Despite courtroom battles between the two companies around the world, Apple still relies on Samsung to provide much of the components for its smartphone and tablet devices, so much so that it is believed that it has invested a significant amount in the Korean firm’s Texas-based chip making plant.

Samsung has formed a large part of Apple’s supply chain for its iPhone and iPad, manufacturing Flash and DRAM memory for the devices but it also fabricates Apple’s custom ARM-based A4 and A5 (and reportedly A6) processors, which power the company’s bestselling consumer electronic products.

Jefferies analyst Peter Misek believes that Apple isn’t just contributing to Samsung’s revenues, its investment in the company is helping to fund “a large portion of Samsung’s Austin fab (fabrication facility)” especially given the fact it is “manufacturing the upcoming quad-core A6 app processor there.”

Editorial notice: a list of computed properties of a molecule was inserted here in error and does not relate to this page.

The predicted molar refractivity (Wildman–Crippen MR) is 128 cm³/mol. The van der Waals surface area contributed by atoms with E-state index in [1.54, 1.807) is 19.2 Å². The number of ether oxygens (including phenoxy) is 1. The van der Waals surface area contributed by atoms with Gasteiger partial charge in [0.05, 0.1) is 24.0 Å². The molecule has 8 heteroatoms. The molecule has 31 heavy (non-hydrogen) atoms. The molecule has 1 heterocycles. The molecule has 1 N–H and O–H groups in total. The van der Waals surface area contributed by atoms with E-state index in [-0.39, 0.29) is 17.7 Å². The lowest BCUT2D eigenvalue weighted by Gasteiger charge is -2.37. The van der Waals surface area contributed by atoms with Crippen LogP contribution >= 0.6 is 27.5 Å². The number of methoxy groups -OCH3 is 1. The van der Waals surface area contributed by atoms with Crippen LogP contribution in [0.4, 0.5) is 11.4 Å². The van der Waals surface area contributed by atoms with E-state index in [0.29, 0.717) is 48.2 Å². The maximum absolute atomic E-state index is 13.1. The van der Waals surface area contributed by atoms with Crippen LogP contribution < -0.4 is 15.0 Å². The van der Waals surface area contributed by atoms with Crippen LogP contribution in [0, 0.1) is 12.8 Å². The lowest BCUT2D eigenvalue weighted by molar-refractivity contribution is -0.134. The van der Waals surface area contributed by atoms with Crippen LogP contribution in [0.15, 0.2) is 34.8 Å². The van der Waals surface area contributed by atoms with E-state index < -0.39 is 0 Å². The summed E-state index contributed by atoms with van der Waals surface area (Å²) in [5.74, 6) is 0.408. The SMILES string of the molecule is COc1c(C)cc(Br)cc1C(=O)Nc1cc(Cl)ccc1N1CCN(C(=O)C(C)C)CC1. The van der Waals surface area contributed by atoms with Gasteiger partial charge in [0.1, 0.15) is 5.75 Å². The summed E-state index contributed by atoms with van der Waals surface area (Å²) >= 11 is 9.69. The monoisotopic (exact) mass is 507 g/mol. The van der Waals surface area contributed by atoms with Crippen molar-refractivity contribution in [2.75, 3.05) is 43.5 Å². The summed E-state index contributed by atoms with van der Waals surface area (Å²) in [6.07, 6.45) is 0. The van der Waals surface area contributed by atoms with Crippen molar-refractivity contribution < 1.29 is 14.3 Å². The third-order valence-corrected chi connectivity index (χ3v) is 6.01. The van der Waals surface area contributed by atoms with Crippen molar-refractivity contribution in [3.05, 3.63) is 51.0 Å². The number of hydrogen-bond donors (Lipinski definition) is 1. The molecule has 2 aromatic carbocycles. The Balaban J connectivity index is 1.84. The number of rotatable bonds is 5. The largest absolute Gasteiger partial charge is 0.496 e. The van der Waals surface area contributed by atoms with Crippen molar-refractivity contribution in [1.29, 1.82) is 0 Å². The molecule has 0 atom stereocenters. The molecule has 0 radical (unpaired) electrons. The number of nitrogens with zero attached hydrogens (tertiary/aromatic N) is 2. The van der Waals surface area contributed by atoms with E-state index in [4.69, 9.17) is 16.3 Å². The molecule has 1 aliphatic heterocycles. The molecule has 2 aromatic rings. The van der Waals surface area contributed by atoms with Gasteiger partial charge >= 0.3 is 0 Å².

Samsung’s 1.6 million square foot, $3.6 billion factory is the company’s second non-memory chip fabrication plant, the other located in South Korea.

However, given the animosity between the two companies, Apple is still cutting ties elsewhere.

Misek adds:

“All else equal, we see Samsung losing share in Apple’s supply chain and other Asia suppliers gaining share. We believe semi equipment could benefit from the increased order flow. We believe that in 2013 when Apple starts production of the A7 that the company will likely add TSMC as a supplier in addition to Samsung.”

Apple has been linked with TMSC previously, with the Cupertino-based technology giant reportedly issuing a trial to the company to manufacture its next generation A6 processors, moving production away to a non-competitive vendor.

Apple’s new A6 processor is expected to be a quad-core chip that will power the company’s next-generation iPad tablet which is tipped to launch on March 7 and come with LTE support.